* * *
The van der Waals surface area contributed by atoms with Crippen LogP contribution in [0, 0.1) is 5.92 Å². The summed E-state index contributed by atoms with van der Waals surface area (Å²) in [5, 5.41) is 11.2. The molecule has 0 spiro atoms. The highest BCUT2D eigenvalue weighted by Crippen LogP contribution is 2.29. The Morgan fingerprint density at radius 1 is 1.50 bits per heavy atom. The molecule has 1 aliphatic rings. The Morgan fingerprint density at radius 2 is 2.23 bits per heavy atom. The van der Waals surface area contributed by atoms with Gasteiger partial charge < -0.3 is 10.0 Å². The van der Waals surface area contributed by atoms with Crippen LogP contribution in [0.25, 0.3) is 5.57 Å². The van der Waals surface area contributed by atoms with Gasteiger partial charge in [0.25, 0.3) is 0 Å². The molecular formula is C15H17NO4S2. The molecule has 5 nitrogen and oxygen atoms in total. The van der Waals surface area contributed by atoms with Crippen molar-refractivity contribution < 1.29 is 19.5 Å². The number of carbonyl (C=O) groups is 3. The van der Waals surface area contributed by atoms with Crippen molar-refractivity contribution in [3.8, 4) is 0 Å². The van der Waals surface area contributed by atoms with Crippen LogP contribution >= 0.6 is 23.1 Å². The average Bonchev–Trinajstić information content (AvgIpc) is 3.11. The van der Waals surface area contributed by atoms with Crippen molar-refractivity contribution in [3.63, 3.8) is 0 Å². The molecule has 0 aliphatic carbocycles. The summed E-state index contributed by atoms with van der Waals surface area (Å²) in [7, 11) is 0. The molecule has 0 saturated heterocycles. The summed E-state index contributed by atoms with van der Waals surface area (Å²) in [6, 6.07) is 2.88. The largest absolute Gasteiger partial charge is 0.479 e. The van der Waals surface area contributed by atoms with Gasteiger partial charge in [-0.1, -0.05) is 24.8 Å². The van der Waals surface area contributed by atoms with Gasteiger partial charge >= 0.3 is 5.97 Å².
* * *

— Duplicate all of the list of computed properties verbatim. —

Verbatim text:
The van der Waals surface area contributed by atoms with Crippen LogP contribution in [0, 0.1) is 5.92 Å². The summed E-state index contributed by atoms with van der Waals surface area (Å²) in [5, 5.41) is 11.2. The molecule has 0 spiro atoms. The highest BCUT2D eigenvalue weighted by Crippen LogP contribution is 2.29. The Morgan fingerprint density at radius 1 is 1.50 bits per heavy atom. The molecule has 1 aliphatic rings. The Morgan fingerprint density at radius 2 is 2.23 bits per heavy atom. The van der Waals surface area contributed by atoms with Gasteiger partial charge < -0.3 is 10.0 Å². The van der Waals surface area contributed by atoms with Crippen LogP contribution in [0.25, 0.3) is 5.57 Å². The van der Waals surface area contributed by atoms with Gasteiger partial charge in [0.25, 0.3) is 0 Å². The molecular formula is C15H17NO4S2. The molecule has 5 nitrogen and oxygen atoms in total. The van der Waals surface area contributed by atoms with Crippen molar-refractivity contribution < 1.29 is 19.5 Å². The number of carbonyl (C=O) groups is 3. The van der Waals surface area contributed by atoms with Crippen molar-refractivity contribution in [3.8, 4) is 0 Å². The van der Waals surface area contributed by atoms with Crippen LogP contribution >= 0.6 is 23.1 Å². The average Bonchev–Trinajstić information content (AvgIpc) is 3.11. The van der Waals surface area contributed by atoms with Crippen molar-refractivity contribution in [3.63, 3.8) is 0 Å². The molecule has 0 aliphatic carbocycles. The summed E-state index contributed by atoms with van der Waals surface area (Å²) in [7, 11) is 0. The molecule has 0 saturated heterocycles. The summed E-state index contributed by atoms with van der Waals surface area (Å²) in [6, 6.07) is 2.88. The largest absolute Gasteiger partial charge is 0.479 e. The van der Waals surface area contributed by atoms with Gasteiger partial charge in [-0.1, -0.05) is 24.8 Å². The van der Waals surface area contributed by atoms with Gasteiger partial charge >= 0.3 is 5.97 Å².